Watch CCM piano majors perform in 3-part ‘COVID Etude Project’

CCM presents three concert streams featuring piano students performing in Robert J. Werner Recital Hall and in other performance spaces throughout the world!

Presented in conjunction with the CCMONSTAGE Online series of concert streams, the COVID Etude Project showcases three complete sets of etudes by composers Franz Liszt, Claude Debussy and William Bolcom, performed by CCM students and streamed online nightly from Friday, March 26 through Sunday, March 28. Each concert will stream simultaneously on CCM’s websiteYouTube channel and Facebook page.

“The COVID Etude Project is a joint-studio project of mine and Professor Ran Dank,” says CCM Associate Professor of Piano Soyeon Kate Lee. “It was conceived to keep our students motivated and create a sense of purpose and community during this unprecedented time.”

“Many of our students are overseas, some whom we have never met in-person, and we have tried to make the most of our time on Zoom together and build a studio community despite the circumstances.”

As explained by arts writer Janelle Gelfand in her preview of CCM’s COVID Etude Project for the Cincinnati Business Courier: “Etudes are difficult studies for mastering a technical challenge, such as runs, leaps, octaves or arpeggios. They are also engaging musical works. Composers such as Chopin, Debussy, Liszt and Rachmaninoff wrote etudes meant for the concert hall.”

The first concert stream at 7:30 p.m. EDT on March 26 features Liszt’s Transcendental Études, a 12-part piece published in 1852. The episode is roughly one hour long.

The second stream at 7:30 p.m. EDT on March 27 showcases Debussy’s Twelve Études, composed in 1915 and regarded as one of the more challenging works in the piano repertoire. The episode is approximately 50 minutes long.

The final stream at 7:30 p.m. EDT on March 28 shares Bolcom’s Twelve New Etudes written between 1977 and 1986. The episode is 45 minutes long.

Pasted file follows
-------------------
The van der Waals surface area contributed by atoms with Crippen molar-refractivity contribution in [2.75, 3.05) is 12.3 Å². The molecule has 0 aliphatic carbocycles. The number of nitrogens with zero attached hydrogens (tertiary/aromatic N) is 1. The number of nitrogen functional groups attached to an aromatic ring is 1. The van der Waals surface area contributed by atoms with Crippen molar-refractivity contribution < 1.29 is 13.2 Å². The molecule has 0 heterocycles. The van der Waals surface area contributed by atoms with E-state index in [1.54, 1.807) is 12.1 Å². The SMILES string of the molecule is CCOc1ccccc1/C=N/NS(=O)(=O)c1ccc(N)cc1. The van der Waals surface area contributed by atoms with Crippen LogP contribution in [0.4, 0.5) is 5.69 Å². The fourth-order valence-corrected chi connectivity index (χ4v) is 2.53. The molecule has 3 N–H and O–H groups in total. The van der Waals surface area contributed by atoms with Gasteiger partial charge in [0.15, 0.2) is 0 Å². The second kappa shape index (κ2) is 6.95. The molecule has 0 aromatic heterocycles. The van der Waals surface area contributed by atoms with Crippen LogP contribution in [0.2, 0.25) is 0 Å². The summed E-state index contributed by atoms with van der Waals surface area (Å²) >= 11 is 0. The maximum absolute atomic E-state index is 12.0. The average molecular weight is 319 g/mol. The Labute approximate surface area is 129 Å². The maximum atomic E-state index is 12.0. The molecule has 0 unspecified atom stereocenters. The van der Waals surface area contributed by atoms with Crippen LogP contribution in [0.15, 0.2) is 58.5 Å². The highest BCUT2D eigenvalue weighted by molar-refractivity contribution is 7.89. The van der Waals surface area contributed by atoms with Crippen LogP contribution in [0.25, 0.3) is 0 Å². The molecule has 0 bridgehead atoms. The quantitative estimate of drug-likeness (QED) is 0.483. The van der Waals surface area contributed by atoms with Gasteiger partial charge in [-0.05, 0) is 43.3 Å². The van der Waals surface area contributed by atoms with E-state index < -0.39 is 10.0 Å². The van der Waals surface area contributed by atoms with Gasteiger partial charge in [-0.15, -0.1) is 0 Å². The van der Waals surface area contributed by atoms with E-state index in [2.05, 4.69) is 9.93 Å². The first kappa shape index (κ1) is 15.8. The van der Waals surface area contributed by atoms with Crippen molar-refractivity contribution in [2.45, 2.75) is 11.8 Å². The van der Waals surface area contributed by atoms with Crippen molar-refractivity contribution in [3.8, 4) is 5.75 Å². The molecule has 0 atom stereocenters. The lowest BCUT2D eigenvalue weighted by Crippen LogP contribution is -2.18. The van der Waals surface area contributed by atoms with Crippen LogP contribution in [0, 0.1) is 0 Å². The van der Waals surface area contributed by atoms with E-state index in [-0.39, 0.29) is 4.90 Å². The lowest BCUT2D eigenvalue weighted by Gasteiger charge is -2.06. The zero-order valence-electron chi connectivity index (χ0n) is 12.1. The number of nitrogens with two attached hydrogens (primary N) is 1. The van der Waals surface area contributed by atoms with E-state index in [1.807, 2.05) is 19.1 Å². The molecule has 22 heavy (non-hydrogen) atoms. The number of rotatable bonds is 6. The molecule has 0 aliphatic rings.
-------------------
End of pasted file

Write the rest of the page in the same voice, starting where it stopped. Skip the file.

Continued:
After each premiere broadcast, all three installments of the COVID Etude Project will remain available for on-demand viewing on CCM’s websiteYouTube channel and Facebook page.

Students recorded one etude each wherever they were — some students performed in CCM’s Robert J. Werner Recital Hall, while others gave their performances at home or in piano showrooms near their residences.

“Seeing our students take up this challenge with so much energy, professionalism and positive spirit is so gratifying to see, and definitely has been one of the highlights for me at CCM,” said Lee.

CCM’s COVID Etude Project is produced by Joel Crawford Recording and is made possible by generous support from Louis and Susan Meisel.

Learn more about CCM’s upcoming video releases courtesy of Janelle Gelfand and the Cincinnati Business Courier.

Streaming Premiere

  • Liszt’s Transcendental Études: 7:30 p.m. EDT Friday, March 26, 2021
  • Debussy’s Twelve Études: 7:30 p.m. EDT Saturday, March 27, 2021
  • Bolcom’s Twelve New Etudes: 7:30 p.m. EDT Sunday, March 28, 2021

Performance Details

Liszt’s Transcendental Études Performers and Repertoire

  • Liszt: Transcendental Études, No. 1, “Preludio”
    • Performed by Robert Brooks Carlson, Master of Music student
  • Liszt: Transcendental Études, No. 2, “Fusées”
    • Performed by Robert Brooks Carlson, Master of Music student
  • Liszt: Transcendental Études, No. 3, “Paysage”
    • Performed by Sooyeon Baik, Doctor of Musical Arts student
  • Liszt: Transcendental Études, No. 4, “Mazeppa”
    • Performed by Lywon Yeo, Artist Diploma student
  • Liszt: Transcendental Études, No. 5, “Feux Follets”
    • Performed by Wen Pan, Doctor of Musical Arts student
  • Liszt: Transcendental Études, No. 6, “Vision”
    • Performed by Jiwon Son, Artist Diploma student
  • Liszt: Transcendental Études, No. 7, “Eroica”
    • Performed by Mu-tien Lai, Master of Music student